the whole of said middle section also containing
horizontally extending prisms having their bases
25 lowermost to produce in the light beam a portion
of wide lateral and vertical spread extending
downward from the portions produced by said
upper and lower segments and said intermediate
sections, the extreme side portions of said center
30 section containing vertically extending ?utes of
narrow light spread for adding intensity to~ the
portion of the beam projected by said upper and
lower segments.
4. A lens for a vehicle headlamp divided into
35 upper and lower segments, comparatively narrow
upper and lower intermediate sections adjacent
said segments extending horizontally across the
width of said lens, and a center section between
said intermediate sections extending horizontally
40 across the width of said lens, the said upper and
lower segments containing vertically extending
?utes of narrow light spread to produce a por
which is or higher intensity than the remainder
of the beam and of comparatively narrow hori
zontal and vertical spread, said upper inter
mediate section containing at its middle vertically
disposed ?utes 01 wide light spread and at its
sides vertically disposed ?utes of intermediate
light spread and said lower intermediate section
consisting of vertically disposed ?utes of inter
mediate light spread to produce a portion of wide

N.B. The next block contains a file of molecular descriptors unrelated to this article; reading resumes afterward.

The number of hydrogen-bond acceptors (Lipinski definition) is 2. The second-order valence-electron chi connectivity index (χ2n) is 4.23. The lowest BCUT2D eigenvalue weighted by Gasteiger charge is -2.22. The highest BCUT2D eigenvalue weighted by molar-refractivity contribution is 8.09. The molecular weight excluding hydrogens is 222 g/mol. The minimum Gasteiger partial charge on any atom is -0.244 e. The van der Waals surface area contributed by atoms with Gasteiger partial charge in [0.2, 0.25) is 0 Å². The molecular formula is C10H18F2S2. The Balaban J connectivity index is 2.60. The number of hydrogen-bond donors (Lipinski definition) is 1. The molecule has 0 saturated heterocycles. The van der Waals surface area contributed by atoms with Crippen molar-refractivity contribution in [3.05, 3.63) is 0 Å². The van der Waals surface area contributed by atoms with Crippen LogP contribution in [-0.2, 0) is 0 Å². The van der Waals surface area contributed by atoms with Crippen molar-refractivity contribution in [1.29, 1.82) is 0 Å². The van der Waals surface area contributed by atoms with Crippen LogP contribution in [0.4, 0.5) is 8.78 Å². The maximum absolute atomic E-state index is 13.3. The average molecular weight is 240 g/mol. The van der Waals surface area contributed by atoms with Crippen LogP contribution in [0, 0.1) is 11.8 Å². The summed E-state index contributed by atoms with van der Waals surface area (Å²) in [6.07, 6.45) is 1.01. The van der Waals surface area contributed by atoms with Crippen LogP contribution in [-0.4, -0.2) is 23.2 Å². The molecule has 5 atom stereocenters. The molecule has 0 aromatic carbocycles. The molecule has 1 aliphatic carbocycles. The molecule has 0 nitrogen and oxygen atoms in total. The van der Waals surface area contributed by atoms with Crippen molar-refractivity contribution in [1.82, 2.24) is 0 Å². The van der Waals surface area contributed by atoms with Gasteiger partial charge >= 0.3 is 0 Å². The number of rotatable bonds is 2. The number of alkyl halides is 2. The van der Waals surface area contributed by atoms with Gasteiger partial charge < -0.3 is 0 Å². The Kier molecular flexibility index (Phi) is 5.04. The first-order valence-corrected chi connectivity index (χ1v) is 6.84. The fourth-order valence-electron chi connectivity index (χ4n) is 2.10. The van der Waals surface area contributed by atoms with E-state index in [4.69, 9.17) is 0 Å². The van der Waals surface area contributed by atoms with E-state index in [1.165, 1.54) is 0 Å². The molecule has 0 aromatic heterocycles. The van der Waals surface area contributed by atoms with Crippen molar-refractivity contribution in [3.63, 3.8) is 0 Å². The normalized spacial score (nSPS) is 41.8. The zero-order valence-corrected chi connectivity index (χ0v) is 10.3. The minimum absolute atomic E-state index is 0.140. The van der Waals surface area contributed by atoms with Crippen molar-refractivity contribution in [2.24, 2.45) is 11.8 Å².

lateral spread at the top of the beam, said center
section containing at its middle vertically extend
ing ?utes of- wide light spread with vertically ex
tending ?utes of narrow light spread adjacent
each side thereof, the whole of said middle section
also containing horizontally extending prisms 15
having their bases lowermost to produce in the
light beam a portion 01! wide lateral and vertical
spread extending downward from the portions
produced by said upper and lower segments and
said intermediate sections, the extreme side por 20
tions of said center section containing vertically
extending ?utes oi narrow light spread for add
ing intensity to the portion of the beam pro
jected by said upper and lower segments;
6. A lens for a vehicle headlamp divided into 25
upper and lower segments, comparatively narrow
upper and lower intermediate sections adjacent
said segments extending“ horizontally across the
width of said lens, and a center section be
tween said intermediate sections extending hori 30
zontally across the width of said lens, the said
upper and lower segments containing vertically
extending ?utes of narrow light spread, the ?utes
at the extreme sides of said segments being of
narrower spread than the ?utes at the middle 35
thereof, to produce a portion at the top of the
beam projected by said lens which is of higher
intensity than the remainder of the beam and of
comparatively narrow horizontal and vertical
spread, said upper and lower intermediate sec
tions containing vertically extending ?utes of
40
wider light spread to produce a portion of wide
tion at the top of the beam projected by said lateral spread at the top of the beam, said center
lens which is of higher intensity than the re
section containing at its middle vertically ex
45 mainder oi the beam and of comparatively nar
tending ?utes of wide light spread and horizon 45
row horizontal and vertical spread, said upper tally extending prisms having their bases lower
intermediate section containing at its middle most to produce in the light beam a portion of
vertically disposed ?utes of wide light spread and wide lateral and vertical spread extending down